256-544-0034
janet.l.anderson

NASA Spacecraft Becomes First to Orbit a Dwarf Planet

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NASA Spacecraft Becomes First to Orbit a Dwarf Planet

Latest News From NASA’s Jet Propulsion Laboratory

NASA’s Dawn spacecraft has become the first mission to achieve orbit around a dwarf planet. The spacecraft was approximately 38,000 miles (61,000) kilometers from Ceres when it was captured by the dwarf planet’s gravity at about 4:39 a.m. PST (7:39 a.m. EST) Friday.Mission controllers at NASA’s Jet Propulsion Laboratory in Pasadena, California received a signal from the spacecraft at 5:36 a.m. PST (8:36 a.m. EST) that Dawn was healthy and thrusting with its ion engine, the indicator Dawn had entered orbit as planned.

“Since its discovery in 1801, Ceres was known as a planet, then an asteroid and later a dwarf planet,” said Marc Rayman, Dawn chief engineer and mission director at JPL. “Now, after a journey of 3.1 billion miles (4.9 billion kilometers) and 7.5 years, Dawn calls Ceres, home.”

In addition to being the first spacecraft to visit a dwarf planet, Dawn also has the distinction of being the first mission to orbit two extraterrestrial targets. From 2011 to 2012, the space-craft explored the giant asteroid Vesta, delivering new insights and thousands of images from that distant world. Ceres and Vesta are the two most massive residents of our solar system’s main asteroid belt between Mars and Jupiter.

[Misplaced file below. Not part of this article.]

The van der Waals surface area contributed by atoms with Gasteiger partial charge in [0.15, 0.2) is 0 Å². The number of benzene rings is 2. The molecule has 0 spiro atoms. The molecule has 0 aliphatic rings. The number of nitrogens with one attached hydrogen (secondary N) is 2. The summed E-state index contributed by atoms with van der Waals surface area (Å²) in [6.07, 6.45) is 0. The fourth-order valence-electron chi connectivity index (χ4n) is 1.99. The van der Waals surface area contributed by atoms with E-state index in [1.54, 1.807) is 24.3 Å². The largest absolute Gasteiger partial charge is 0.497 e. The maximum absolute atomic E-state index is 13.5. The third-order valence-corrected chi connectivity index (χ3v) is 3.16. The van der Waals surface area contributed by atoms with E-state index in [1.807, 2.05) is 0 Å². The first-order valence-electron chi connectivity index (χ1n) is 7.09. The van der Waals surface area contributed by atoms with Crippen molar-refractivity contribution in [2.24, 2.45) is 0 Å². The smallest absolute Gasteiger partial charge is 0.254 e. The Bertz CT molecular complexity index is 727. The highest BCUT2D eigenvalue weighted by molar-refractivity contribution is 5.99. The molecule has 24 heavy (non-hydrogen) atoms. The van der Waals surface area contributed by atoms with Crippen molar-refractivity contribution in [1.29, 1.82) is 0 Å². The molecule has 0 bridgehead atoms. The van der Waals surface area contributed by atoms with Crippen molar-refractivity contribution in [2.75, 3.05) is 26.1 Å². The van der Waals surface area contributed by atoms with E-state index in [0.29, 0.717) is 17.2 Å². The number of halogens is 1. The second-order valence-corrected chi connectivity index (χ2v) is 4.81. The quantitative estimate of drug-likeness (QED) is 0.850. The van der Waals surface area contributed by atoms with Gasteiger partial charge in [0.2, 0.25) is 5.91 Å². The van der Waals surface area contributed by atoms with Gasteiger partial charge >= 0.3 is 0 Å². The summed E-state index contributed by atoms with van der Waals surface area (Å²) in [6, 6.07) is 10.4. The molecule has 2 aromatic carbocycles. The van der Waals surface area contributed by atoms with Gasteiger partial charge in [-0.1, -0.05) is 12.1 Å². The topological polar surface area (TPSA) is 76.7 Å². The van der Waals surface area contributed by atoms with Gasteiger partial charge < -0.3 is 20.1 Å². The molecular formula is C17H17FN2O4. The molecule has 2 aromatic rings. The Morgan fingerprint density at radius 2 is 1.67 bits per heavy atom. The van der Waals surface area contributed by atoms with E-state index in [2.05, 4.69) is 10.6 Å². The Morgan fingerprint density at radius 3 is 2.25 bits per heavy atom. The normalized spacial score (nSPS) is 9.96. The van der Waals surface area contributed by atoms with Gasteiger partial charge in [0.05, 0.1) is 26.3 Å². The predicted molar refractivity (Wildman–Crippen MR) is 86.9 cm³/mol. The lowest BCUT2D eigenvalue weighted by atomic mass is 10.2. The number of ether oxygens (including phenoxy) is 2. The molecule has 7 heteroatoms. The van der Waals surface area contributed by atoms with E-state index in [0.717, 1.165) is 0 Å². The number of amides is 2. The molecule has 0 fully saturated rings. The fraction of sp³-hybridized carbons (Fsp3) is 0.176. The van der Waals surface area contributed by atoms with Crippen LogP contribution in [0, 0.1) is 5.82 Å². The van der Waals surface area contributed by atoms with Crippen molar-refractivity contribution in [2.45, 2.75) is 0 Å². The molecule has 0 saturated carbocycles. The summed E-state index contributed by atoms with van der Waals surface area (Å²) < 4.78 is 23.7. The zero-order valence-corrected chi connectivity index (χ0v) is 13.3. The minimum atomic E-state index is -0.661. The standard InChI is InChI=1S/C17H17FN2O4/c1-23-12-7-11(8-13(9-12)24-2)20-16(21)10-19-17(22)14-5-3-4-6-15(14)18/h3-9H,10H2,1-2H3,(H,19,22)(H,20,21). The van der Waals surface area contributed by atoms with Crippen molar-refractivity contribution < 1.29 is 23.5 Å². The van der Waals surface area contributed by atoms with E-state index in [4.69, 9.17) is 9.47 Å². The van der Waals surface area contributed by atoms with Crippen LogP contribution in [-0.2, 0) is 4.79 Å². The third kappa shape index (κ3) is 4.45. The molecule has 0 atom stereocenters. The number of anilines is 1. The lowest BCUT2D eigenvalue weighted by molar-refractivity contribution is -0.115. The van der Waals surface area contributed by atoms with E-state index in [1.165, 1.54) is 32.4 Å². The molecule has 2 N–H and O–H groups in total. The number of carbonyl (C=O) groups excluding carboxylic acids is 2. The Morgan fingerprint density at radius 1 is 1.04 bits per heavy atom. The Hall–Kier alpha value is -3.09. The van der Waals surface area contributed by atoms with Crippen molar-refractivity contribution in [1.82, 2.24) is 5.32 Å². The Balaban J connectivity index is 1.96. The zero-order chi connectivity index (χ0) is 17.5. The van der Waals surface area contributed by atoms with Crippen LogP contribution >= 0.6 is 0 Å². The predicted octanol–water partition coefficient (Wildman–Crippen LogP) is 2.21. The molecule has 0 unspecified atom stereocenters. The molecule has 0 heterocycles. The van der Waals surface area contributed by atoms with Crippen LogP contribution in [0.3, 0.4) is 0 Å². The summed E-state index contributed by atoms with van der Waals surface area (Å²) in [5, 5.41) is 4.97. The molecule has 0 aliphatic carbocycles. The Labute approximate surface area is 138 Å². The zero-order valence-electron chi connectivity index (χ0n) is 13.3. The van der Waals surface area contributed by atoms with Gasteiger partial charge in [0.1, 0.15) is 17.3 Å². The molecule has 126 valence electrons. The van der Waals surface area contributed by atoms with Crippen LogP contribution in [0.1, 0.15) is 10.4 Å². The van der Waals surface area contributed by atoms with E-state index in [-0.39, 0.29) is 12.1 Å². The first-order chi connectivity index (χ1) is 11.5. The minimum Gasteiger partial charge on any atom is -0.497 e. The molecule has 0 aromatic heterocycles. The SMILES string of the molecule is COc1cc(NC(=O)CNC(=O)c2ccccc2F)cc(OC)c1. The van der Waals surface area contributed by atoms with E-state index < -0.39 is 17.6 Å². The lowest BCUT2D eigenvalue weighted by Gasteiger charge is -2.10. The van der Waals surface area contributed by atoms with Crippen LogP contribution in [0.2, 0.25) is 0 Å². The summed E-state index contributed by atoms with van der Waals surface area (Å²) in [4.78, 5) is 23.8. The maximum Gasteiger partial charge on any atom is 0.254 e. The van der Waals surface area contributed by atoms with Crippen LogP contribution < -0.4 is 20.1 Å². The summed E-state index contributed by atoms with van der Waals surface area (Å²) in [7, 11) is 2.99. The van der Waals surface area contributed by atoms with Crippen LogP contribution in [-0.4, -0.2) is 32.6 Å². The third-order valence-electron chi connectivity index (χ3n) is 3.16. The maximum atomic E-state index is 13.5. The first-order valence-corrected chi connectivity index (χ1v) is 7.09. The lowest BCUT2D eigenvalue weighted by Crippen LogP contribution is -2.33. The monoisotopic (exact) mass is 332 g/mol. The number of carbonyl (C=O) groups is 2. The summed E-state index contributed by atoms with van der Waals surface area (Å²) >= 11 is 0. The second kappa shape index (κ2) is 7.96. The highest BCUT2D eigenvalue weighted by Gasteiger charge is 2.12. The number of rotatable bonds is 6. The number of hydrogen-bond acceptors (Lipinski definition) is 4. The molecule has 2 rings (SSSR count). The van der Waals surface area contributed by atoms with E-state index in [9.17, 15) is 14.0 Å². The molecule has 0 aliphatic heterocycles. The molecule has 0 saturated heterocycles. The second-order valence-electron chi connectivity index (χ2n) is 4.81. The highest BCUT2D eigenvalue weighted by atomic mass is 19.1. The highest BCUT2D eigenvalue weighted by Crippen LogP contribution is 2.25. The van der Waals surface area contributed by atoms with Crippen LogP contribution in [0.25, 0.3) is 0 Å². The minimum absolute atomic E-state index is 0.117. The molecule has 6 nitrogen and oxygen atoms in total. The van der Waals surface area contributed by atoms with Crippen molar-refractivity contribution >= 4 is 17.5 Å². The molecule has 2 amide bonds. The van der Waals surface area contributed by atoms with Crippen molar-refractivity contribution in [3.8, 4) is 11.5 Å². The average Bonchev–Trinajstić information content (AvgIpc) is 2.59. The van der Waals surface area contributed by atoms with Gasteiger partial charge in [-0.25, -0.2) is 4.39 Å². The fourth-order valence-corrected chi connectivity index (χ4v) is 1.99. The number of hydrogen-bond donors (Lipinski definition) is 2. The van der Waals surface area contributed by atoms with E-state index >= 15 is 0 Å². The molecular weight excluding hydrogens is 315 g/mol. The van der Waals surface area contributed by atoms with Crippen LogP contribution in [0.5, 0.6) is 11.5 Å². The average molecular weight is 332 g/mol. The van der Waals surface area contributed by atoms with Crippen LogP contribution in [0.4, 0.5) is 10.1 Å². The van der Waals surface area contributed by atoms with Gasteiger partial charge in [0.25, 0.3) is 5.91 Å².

The most recent images received from the spacecraft, taken on March 1, show Ceres as a crescent, mostly in shadow because the spacecraft’s trajectory put it on a side of Ceres that faces away from the sun until mid-April. When Dawn emerges from Ceres’ dark side, it will deliver ever-sharper images as it spirals to lower orbits around the planet.

“We feel exhilarated,” said Chris Russell, principal investigator of the Dawn mission at the University of California, Los Angeles (UCLA). “We have much to do over the next year and a half, but we are now on station with ample reserves, and a robust plan to obtain our science objectives.”

Dawn’s mission is managed by JPL for NASA’s Science Mission Directorate in Washington. Dawn is a project of the directorate’s Discovery Program, managed by NASA’s Marshall Space Flight Center in Huntsville, Alabama. UCLA is responsible for overall Dawn mission science. Orbital ATK Inc., in Dulles, Virginia, designed and built the spacecraft. The German Aerospace Center, Max Planck Institute for Solar System Research, Italian Space Agency and Italian National Astrophysical Institute are international partners on the mission team.